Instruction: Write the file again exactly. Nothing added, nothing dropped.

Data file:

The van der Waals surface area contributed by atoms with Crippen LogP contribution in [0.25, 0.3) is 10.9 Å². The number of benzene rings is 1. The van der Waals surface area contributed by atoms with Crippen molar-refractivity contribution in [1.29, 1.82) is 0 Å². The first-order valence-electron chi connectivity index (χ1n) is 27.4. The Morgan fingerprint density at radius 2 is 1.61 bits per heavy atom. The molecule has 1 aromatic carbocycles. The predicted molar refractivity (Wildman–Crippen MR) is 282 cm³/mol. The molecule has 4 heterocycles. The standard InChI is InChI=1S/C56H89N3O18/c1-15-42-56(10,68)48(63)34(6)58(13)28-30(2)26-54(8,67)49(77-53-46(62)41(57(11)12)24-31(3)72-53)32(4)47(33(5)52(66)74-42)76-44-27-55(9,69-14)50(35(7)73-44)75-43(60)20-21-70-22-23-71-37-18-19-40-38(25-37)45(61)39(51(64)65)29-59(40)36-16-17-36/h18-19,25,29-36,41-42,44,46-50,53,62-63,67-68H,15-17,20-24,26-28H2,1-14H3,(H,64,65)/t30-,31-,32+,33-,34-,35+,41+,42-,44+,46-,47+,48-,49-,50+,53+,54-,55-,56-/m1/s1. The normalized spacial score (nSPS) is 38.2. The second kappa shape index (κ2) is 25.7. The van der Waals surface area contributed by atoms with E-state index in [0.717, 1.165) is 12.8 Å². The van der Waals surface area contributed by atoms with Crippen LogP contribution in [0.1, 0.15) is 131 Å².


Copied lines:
The van der Waals surface area contributed by atoms with Crippen LogP contribution in [0.25, 0.3) is 10.9 Å². The number of benzene rings is 1. The van der Waals surface area contributed by atoms with Crippen molar-refractivity contribution in [1.29, 1.82) is 0 Å². The first-order valence-electron chi connectivity index (χ1n) is 27.4. The Morgan fingerprint density at radius 2 is 1.61 bits per heavy atom. The molecule has 1 aromatic carbocycles. The predicted molar refractivity (Wildman–Crippen MR) is 282 cm³/mol. The molecule has 4 heterocycles. The standard InChI is InChI=1S/C56H89N3O18/c1-15-42-56(10,68)48(63)34(6)58(13)28-30(2)26-54(8,67)49(77-53-46(62)41(57(11)12)24-31(3)72-53)32(4)47(33(5)52(66)74-42)76-44-27-55(9,69-14)50(35(7)73-44)75-43(60)20-21-70-22-23-71-37-18-19-40-38(25-37)45(61)39(51(64)65)29-59(40)36-16-17-36/h18-19,25,29-36,41-42,44,46-50,53,62-63,67-68H,15-17,20-24,26-28H2,1-14H3,(H,64,65)/t30-,31-,32+,33-,34-,35+,41+,42-,44+,46-,47+,48-,49-,50+,53+,54-,55-,56-/m1/s1. The normalized spacial score (nSPS) is 38.2. The second kappa shape index (κ2) is 25.7. The van der Waals surface area contributed by atoms with E-state index in [0.717, 1.165) is 12.8 Å². The van der Waals surface area contributed by atoms with Crippen LogP contribution in [0.1, 0.15) is 131 Å².